Blue Elf Aloe
Blue Elf Aloe
Aloe 'Blue Elf'Item #6408 USDA Hardiness Zone: 9 - 11
A tough little heat-loving hydrid aloe for small spaces. Narrow upright blue-gray leaves contrast nicely with spikes of orange flowers. A favorite of hummingbirds, this minimal-care succulent thrives in poor soil and is perfect for rock gardens, water-wise borders or containers. Excellent mass planting. Foliage tips may have a reddish tinge in extreme temperatures. Evergreen.
- OverviewLight Needs:Partial to full sunWatering Needs:Once established, needs only occasional water.Average Landscape Size:Reaches 1 to 2 ft. tall and wide.
- DetailBotanical Pronunciation:AL-oh HIB-ridPlant type:Cactus/SucculentDeciduous/evergreen:EvergreenAverage landscape size:Reaches 1 to 2 ft. tall and wide.Special features:Attracts Hummingbirds, Easy Care, Tolerates Urban Pollution, Waterwise, Year-round InterestFoliage color:Blue-greenBlooms:Early winter to early spring; intermittently year-round.Flower color:OrangeCompanion PlantsAgave (Agave); Yarrow (Achillea); Tickseed (Coreopsis); Hens & Chicks (Sempervivum); Sedum (Sedum)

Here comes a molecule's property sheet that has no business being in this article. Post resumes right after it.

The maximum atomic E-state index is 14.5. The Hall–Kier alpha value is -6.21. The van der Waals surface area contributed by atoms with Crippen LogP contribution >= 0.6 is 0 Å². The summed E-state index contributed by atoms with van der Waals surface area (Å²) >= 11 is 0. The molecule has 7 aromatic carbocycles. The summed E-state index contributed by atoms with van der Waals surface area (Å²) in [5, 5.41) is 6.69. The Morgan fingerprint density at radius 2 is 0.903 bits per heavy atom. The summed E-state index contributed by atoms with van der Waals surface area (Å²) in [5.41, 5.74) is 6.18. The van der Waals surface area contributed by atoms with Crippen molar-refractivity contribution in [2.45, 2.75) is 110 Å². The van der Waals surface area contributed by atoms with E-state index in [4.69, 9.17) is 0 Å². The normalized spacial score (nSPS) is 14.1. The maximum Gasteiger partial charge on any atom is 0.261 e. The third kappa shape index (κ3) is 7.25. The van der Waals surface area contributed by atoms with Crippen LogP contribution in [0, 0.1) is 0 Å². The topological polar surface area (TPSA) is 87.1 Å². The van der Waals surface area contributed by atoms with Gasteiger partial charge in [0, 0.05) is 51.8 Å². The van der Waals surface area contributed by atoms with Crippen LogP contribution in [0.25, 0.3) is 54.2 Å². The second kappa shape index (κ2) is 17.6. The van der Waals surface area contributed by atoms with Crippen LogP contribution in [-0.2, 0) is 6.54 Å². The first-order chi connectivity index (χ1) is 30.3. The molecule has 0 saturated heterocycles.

- CareCare InformationThrives in lean, well-drained soil. Bloom and foliage color is best in full sun. Drought tolerant once established. Water periodically during the hot season for best appearance; avoid over-watering during the cooler months. Divide clumps every 2 to 3 years in early spring.Light Needs:Partial to full sunWatering Needs:Once established, needs only occasional water.
- History & LoreHistory:Aloe is derived from the Greek word 'alsos' which means the 'bitter juice from the leaves Blue Elf' is sometimes referred to as California Aloe, and although its parentage and origins are not known, this hybrid is thought to have originated in South Africa. Aloes are naturally found in fast draining, gritty soils, often in the arid and subtropical regions of South Africa. A wide diversity of aloes abound within their native habitat; they freely hybridize, making it difficult to determine hybrid parentage.Lore:Aloes can withstand periods of drought, by storing moisture in their fleshy leaves, which have a resilient waxy cuticle covering their surface. The genus name Aloe is derived from the Greek word 'alsos' which means the 'bitter juice from the leaves.
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